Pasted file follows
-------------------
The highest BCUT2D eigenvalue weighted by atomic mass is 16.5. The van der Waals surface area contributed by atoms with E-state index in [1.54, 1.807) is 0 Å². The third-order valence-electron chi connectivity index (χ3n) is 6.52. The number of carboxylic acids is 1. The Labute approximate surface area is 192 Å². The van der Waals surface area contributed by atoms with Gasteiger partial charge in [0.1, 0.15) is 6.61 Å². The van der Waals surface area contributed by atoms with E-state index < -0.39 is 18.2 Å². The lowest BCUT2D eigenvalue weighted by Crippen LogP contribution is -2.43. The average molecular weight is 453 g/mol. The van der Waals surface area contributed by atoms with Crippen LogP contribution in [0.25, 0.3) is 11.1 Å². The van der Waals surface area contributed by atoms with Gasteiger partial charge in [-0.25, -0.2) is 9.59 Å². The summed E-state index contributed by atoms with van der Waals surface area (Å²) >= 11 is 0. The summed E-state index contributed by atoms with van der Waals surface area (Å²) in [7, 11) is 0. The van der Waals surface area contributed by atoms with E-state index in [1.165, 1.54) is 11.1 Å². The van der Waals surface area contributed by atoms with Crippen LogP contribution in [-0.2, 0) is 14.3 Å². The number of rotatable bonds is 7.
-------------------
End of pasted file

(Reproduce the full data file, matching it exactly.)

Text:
The highest BCUT2D eigenvalue weighted by atomic mass is 16.5. The van der Waals surface area contributed by atoms with E-state index in [1.54, 1.807) is 0 Å². The third-order valence-electron chi connectivity index (χ3n) is 6.52. The number of carboxylic acids is 1. The Labute approximate surface area is 192 Å². The van der Waals surface area contributed by atoms with Gasteiger partial charge in [0.1, 0.15) is 6.61 Å². The van der Waals surface area contributed by atoms with E-state index < -0.39 is 18.2 Å². The lowest BCUT2D eigenvalue weighted by Crippen LogP contribution is -2.43. The average molecular weight is 453 g/mol. The van der Waals surface area contributed by atoms with Crippen LogP contribution in [0.25, 0.3) is 11.1 Å². The van der Waals surface area contributed by atoms with Gasteiger partial charge in [-0.25, -0.2) is 9.59 Å². The summed E-state index contributed by atoms with van der Waals surface area (Å²) >= 11 is 0. The summed E-state index contributed by atoms with van der Waals surface area (Å²) in [7, 11) is 0. The van der Waals surface area contributed by atoms with E-state index in [1.165, 1.54) is 11.1 Å². The van der Waals surface area contributed by atoms with Crippen LogP contribution in [-0.2, 0) is 14.3 Å². The number of rotatable bonds is 7.